Li Shengsu in Go West

Li Shengsu in Go West.

Unicorn Purse (锁麟囊)

Date: January 3, 2010
Location: Changan Theater, Beijing.

Background. A unicorn purse is a bag of matrimonial jewelry gifted to the bride by the mother of the bride in ancient China to bring her fertility. Unicorn Purse, the Beijing opera, refers to a dramatic comedy about Xue Xiangling (薛湘灵), a well-to-do bride whose fate takes a wrong turn when a flood wipes out her wealth and possessions. Worse, she becomes separated from her family and, facing homelessness she resorts to seeking refuge at a rich family in a town nearby. In a comedic turnabout, the matriarch of the rich family is Zhao Shoujing (赵守贞), whose fortune has been built on top of the treasures in a unicorn purse, which was given to her, in her most impoverish days, by an anonymous donor. That anonymous donor, of course, is Xue. Zhao would eventually restore Xue’s good fortunes in a happy ending. In short, the story extols the virtues of doing good.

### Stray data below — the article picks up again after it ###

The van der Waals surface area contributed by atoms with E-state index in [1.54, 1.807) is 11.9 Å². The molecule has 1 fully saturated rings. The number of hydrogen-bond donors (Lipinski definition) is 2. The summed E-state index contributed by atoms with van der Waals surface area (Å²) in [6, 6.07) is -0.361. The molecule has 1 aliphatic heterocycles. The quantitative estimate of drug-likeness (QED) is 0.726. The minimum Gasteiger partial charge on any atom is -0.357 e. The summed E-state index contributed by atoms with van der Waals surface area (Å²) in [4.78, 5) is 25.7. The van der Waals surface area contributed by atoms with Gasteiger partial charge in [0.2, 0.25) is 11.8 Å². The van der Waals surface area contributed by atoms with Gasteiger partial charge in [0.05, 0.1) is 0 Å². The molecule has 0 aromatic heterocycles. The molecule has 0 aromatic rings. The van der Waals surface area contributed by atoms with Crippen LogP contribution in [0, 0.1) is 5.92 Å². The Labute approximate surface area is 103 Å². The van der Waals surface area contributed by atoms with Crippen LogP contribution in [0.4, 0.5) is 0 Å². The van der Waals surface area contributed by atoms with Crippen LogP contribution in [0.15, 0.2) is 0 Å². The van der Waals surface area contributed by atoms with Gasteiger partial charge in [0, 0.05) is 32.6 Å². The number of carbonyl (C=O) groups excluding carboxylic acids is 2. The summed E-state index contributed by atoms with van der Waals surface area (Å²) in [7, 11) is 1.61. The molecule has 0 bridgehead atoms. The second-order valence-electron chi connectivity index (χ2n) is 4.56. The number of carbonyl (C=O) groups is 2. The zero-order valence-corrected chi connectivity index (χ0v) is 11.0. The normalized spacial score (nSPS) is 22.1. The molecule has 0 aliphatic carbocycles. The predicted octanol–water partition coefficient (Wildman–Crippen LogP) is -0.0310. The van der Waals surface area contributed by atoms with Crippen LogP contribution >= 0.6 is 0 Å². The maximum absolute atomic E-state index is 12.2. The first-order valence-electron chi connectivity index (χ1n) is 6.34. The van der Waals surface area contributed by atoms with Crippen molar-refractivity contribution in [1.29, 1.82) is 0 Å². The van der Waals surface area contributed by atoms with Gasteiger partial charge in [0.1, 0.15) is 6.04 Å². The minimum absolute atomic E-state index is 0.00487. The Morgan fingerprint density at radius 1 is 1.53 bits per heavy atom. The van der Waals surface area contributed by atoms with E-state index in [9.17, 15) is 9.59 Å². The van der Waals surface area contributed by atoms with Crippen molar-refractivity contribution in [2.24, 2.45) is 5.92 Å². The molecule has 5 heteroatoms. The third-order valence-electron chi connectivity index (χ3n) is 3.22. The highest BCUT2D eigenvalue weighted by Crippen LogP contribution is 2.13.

Performance. Zhao is portrayed adequately by Lu Tong (鲁彤), who delivers a splendid top vocal range but lacks dramatic weight relative to her peers. Huang Baixue (黄柏雪) brings plenty of comedy as he plays Mei Xiang (梅香), a female chou character who brings down the house with plenty of modern-day references, including “I’ll go online now” after she is dismissed by her master, and a reference to “January 3, 2010” as she marks the date when Xue and Zhao reconcile.

But the night belongs to Guo Wei (郭伟). She plays Xue Xiangling, a character most definitively portrayed by Cheng Yanqiu (程砚秋) and his students. Guo, following Cheng’s traditions, renders a somber, pensive figure whose heart-warming magnanimity is well veiled behind a languishing melancholy. Her starkly-drawn eye brows and pin-pointedly attentive eyes lend dramatic credence to her naive, porcelain face. My heart aches just to see her Xue overwhelmed by, even if merely for a small section of 2.5-hour drama, an unrelenting force of misfortune. Her interjection:

苦哇——- / “What tormenting life….”